alleging that his trial counsel was ineffective. (Doc. # 1). Ziglar argued, among other th in g s, that his counsel failed to bring his mental health problems to the Court's attention. Id . Habeas counsel was appointed for Ziglar, and on June 24, 2009, the Court held an e v id e n tia ry hearing on Ziglar's Petition. On August 18, 2009, the Magistrate Judge e n te re d her Recommendation that Ziglar's Petition should be denied. (Doc. # 52). This C o u rt adopted that Recommendation and overruled Ziglar's Objections. (Doc. # 64). Final Judgment was entered in this case on October 22, 2009. (Doc. # 65). Ziglar filed this Motion on August 25, 2010. (Doc. # 81). The Government filed a R e sp o n s e on September 24, 2010 (Doc. # 84), and Ziglar filed his Reply on October 7, 2 0 1 0 (Doc. # 87). In his Motion, Ziglar argues that he is entitled to relief from final ju d g m e n t based on newly discovered evidence regarding Ziglar's competency at the time o f his change of plea hearing. Ziglar argues that this information was known by the F e d e ra l Defender representing Ziglar, the Probation Officer ("PO"), and the Assistant U n ite d States Attorney (US Attorney), and that in keeping this information from the C o u rt, the Federal Defender, Probation Officer, and United States Attorney perpetrated a f ra u d on both Ziglar and the Court. LEGAL STANDARD Z ig la r has moved this Court for Relief pursuant to Fed. Rule of Civ. P. 60(b)(2), (3 ), and (6). Rule 60 allows the Court to grant Relief from a Judgment or Order in a very n a rro w set of circumstances. Rule 60(b)(2) encompasses circumstances in which there is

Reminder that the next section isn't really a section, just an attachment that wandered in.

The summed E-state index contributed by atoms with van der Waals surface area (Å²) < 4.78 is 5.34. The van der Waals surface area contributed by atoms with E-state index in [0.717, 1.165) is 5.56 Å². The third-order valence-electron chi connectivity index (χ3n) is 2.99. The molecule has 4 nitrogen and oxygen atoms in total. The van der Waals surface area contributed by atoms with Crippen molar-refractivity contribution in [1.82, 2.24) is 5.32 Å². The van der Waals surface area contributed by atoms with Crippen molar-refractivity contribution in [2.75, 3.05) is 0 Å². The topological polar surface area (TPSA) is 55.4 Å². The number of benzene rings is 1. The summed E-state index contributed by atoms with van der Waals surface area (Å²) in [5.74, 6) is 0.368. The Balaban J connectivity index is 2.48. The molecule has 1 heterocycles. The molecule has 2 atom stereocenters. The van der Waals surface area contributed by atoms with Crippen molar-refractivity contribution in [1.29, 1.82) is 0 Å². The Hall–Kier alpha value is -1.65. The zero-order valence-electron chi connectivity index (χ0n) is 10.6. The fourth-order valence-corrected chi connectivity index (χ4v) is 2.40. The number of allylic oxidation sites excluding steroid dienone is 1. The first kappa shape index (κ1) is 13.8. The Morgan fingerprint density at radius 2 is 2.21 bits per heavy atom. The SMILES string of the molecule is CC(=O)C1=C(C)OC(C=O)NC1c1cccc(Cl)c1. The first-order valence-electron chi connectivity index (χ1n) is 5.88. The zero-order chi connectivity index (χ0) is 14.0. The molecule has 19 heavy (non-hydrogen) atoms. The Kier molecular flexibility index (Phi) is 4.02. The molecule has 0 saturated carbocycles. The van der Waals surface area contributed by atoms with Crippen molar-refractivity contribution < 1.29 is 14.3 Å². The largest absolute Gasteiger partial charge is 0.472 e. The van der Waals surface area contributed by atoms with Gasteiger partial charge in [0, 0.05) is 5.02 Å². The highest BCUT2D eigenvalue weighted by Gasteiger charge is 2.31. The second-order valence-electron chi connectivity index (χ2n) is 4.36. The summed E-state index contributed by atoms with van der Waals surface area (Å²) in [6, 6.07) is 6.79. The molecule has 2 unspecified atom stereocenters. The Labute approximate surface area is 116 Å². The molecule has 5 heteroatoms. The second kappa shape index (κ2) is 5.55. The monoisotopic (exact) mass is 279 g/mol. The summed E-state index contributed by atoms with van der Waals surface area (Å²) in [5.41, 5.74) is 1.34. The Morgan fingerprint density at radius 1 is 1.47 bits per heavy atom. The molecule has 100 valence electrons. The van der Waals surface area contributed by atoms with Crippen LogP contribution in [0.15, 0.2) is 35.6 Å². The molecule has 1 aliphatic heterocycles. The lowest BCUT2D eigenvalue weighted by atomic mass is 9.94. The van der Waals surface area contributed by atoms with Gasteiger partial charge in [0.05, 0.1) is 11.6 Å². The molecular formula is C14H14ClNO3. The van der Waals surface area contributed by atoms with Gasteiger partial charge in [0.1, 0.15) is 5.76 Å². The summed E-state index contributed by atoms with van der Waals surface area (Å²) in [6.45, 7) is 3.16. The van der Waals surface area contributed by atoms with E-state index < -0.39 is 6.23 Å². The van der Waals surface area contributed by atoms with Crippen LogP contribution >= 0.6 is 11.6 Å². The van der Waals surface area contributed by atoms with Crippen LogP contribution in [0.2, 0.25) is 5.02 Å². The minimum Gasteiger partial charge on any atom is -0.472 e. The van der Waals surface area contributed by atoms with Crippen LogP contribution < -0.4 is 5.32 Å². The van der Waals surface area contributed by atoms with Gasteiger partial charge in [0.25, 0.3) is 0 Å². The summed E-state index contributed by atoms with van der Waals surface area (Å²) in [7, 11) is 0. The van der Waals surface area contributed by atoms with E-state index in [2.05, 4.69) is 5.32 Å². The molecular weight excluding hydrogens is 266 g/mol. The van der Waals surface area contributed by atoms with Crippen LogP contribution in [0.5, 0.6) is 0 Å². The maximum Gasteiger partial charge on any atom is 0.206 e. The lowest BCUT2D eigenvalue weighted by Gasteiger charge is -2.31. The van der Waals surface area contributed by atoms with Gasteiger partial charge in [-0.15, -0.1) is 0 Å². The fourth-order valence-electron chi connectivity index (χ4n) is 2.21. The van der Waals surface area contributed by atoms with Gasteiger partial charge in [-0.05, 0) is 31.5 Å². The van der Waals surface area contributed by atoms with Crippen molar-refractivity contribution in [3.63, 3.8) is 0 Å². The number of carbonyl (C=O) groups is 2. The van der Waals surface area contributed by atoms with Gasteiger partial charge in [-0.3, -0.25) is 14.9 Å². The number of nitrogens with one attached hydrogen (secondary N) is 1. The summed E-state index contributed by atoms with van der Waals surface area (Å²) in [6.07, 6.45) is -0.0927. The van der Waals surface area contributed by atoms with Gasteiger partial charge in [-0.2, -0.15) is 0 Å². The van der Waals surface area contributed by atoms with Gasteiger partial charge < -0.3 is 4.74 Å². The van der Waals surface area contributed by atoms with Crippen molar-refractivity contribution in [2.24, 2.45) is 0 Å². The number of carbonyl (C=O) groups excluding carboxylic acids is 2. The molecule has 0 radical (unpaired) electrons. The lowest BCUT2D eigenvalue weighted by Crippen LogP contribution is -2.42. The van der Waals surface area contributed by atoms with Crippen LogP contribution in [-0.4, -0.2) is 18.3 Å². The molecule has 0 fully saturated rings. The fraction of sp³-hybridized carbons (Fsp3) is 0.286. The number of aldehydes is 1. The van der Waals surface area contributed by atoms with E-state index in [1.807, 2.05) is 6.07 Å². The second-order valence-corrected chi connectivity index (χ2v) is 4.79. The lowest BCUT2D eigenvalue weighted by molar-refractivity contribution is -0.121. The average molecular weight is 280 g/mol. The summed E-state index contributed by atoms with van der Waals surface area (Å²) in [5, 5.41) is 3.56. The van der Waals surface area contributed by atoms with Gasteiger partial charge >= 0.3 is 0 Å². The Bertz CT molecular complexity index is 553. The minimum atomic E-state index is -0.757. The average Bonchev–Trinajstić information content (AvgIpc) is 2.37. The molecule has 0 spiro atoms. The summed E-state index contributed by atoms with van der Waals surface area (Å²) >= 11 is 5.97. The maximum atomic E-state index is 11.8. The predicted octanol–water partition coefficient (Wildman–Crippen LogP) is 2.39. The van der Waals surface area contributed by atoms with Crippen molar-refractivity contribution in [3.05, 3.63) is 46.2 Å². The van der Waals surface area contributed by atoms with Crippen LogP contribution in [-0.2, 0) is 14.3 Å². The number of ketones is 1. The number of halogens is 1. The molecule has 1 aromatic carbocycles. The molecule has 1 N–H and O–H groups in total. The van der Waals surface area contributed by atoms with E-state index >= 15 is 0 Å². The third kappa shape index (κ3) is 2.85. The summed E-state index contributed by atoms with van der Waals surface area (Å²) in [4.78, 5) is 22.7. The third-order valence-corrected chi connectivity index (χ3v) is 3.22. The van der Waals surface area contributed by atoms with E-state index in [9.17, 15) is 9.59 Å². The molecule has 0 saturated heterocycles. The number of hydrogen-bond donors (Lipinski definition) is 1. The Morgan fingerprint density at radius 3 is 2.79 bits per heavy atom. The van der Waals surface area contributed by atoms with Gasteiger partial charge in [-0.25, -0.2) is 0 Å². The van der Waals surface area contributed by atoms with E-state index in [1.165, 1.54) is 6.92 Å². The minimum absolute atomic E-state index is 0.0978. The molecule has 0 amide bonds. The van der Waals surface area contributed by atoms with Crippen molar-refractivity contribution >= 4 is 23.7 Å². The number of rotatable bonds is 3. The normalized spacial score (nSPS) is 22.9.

"newly discovered evidence that, with reasonable diligence, could not have been d is c o v e re d in time to move for a new trial under Rule 59(b)." A motion made pursuant to 6 0 (b )(2 ) is an "extraordinary motion and the requirements of the rule must be strictly m e t." Waddell v. Hendry Cnty. Sheriff's Office, 329 F.3d 1300, 1309 (11th Cir. 2003). Rule 60(b)(3) permits relief when "fraud . . .misrepresentation, or misconduct by an o p p o sin g party" occurred. Rule 60(b)(6) allows a Judge to set aside an order or judgment b a s e d upon "any other reason that justifies relief." Rule 60(b)(6) is "an extraordinary re m e d y which may be invoked only upon a showing of exceptional circumstances." Cavaliere v. Allstate Ins. Co., 996 F.2d 1111, 1115 (11th Cir. 1993). A Rule 60(b) motion must be filed within a reasonable time after the entry of the ju d g m e n t or order complained of. Fed. R. Civ. P. 60(b). When a motion for relief is m a d e pursuant to Rule 60(b)(1), (2), or (3), the motion must be made within one year of th e entry of the judgment or order.1 There is no argument that Ziglar's Motion is u n t i m e l y. DISCUSSION Z ig la r argues that he is entitled to relief from final judgment denying his habeas